Fire Protection Sprinkler Systems and Contractors.
A fire protection sprinkler system contractor is a person or organization that offers to undertake the execution of contracts for the installation, inspection, maintenance, or servicing of a fire protection sprinkler system or any part of such a system.
A fire protection sprinkler system is an assembly of underground and overhead piping or conduit, or both, beginning at the connection to the primary water supply, whether public or private, that conveys water with or without other agents to dispersal openings or devices to extinguish, control, or contain fire and to provide protection from exposure to fire or other products of combustion.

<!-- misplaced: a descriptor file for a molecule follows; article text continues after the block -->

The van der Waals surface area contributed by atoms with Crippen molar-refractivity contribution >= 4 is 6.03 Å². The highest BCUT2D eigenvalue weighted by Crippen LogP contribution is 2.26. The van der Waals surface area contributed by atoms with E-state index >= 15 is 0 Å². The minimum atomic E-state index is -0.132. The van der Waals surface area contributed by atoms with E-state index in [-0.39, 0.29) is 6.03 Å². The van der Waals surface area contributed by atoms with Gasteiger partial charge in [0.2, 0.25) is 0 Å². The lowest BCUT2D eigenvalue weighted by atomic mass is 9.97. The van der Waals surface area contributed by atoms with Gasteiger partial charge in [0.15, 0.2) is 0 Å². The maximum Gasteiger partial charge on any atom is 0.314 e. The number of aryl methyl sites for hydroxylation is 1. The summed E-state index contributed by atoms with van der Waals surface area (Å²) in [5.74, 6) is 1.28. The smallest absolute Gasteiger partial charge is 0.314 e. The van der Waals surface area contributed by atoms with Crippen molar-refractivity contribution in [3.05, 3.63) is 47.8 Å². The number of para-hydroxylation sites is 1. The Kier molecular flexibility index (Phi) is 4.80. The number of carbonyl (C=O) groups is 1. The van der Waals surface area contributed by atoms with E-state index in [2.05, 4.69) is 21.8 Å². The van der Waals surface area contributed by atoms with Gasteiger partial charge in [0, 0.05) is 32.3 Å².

The State Director of Fire Protection (Director) administers examinations, issues certificates of competency, and licenses fire protection sprinkler system contractors in accordance with statute. The licensing fees for contractors who install, inspect, maintain, or service certain fire protection sprinkler systems may not exceed:
License fees and charges are deposited into the Fire Protection Contractor License Fund, which may only be used for identifying fire sprinkler system components that are subject to a recall or voluntary replacement, and developing and publishing educational materials regarding the effectiveness of residential fire sprinklers.
Fines—Infractions and Certificates of Competency.